I am joining Raxa Collective from the Galapagos Islands with the objective of sharing my daily life, project initiatives and global perspectives from this small piece of land that happens to be one of the few places on Earth where sustainable development is still a feasible concept to implement.
But how did I arrive to the Evolution Paradise where Charles Darwin spent important days during his voyage of the Beagle? After getting my B.Sc. in Ecology and Natural Resources Management from Universidad San Francisco de Quito I decided to take a sabbatical year from university studies and became a naturalist guide in the Galapagos. Islanders say that when you drink water from Pelican Bay (a small Bay in Santa Cruz Islands), you will never leave the Islands again. And guess what?….. It happened to me with the exception that I left the Islands for several years before deciding that this is the place where I want to spend the rest of my life. I am lucky enough to be one of the Ecuadorians that have legal permanent residency in the Islands so I was able to act on that decision. But that is a completely different topic that will be the subject of one of my next dispatches.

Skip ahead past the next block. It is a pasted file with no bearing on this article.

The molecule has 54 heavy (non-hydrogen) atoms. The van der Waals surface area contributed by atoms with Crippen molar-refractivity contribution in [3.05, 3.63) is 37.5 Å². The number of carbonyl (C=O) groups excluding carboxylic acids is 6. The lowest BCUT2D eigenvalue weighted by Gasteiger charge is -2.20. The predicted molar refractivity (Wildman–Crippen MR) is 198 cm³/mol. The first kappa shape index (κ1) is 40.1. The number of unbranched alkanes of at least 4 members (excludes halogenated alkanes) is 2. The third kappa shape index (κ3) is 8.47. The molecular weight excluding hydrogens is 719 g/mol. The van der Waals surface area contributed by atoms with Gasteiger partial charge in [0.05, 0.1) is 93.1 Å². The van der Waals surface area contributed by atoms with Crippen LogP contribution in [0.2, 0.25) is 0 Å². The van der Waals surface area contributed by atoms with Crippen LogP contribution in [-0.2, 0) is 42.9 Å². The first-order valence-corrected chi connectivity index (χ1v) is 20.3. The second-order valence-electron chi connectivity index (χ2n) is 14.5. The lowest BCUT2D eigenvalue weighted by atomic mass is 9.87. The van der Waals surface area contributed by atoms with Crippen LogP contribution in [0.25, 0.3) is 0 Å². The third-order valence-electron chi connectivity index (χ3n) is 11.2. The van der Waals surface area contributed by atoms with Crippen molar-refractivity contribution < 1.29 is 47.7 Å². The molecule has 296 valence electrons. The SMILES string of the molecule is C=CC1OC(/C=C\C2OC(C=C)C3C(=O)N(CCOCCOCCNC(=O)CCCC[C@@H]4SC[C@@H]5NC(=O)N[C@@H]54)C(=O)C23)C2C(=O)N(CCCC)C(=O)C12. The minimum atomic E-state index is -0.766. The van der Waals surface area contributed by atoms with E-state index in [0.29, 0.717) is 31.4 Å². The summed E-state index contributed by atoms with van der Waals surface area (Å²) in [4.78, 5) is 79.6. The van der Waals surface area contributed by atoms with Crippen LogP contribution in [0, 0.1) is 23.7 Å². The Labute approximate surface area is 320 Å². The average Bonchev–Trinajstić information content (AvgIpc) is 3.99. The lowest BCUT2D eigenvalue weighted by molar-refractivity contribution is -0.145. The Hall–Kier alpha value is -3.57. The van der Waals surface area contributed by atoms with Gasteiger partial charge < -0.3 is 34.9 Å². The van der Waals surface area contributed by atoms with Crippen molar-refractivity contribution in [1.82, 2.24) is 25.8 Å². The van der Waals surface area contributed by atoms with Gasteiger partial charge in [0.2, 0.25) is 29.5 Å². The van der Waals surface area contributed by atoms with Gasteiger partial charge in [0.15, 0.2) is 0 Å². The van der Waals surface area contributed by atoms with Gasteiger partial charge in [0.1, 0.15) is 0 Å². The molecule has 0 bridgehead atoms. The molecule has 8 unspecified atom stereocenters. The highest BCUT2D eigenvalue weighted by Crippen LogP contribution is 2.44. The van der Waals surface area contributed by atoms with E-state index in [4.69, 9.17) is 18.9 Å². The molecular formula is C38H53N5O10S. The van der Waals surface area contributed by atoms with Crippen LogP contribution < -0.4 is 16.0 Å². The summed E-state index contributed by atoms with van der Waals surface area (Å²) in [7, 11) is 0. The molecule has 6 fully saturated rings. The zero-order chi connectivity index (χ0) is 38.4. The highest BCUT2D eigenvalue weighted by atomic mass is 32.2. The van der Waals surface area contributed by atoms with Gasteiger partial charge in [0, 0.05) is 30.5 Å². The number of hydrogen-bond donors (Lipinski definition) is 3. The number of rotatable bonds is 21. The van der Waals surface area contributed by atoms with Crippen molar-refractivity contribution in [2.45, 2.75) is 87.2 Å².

During these years of absence from the Islands I got married with my best friend –whom I met at the Galapagos Islands- and we went to Costa Rica to finish our education. I got an M.B.A. with the objective of understanding how the “real world” worked. By “real” I mean the “green” world that is not described by scientific names of trees and animals but is managed and directed by the color of money. During these Costa Rica years I studied, worked and was in contact with the country’s blooming ecotourism/tourism industry.
When I returned to my country of origin –Ecuador- my natural niche was working as a bridge that linked environment with banking, economic and financial initiatives. I have now devoted more than ten years to the design, implementation and evaluation of Environmental Funds in Ecuador and several countries in Latin America and the Caribbean. These eco funds help finance environmental projects with the support of the international donor community and local financial mechanisms that recognize the value of nature and try to internalize it as a cost of the economy.
That very same nature has been great and generous with me. Its wisdom helped me to reorganize my priorities and a life that could have ended as a typical multilateral and bilateral oriented career in Washington or New York turned around and pointed to the middle of the Pacific. And from here, 1,000 miles from continental South America I am going to share the incredibly rich experience of living on this tiny point of the world.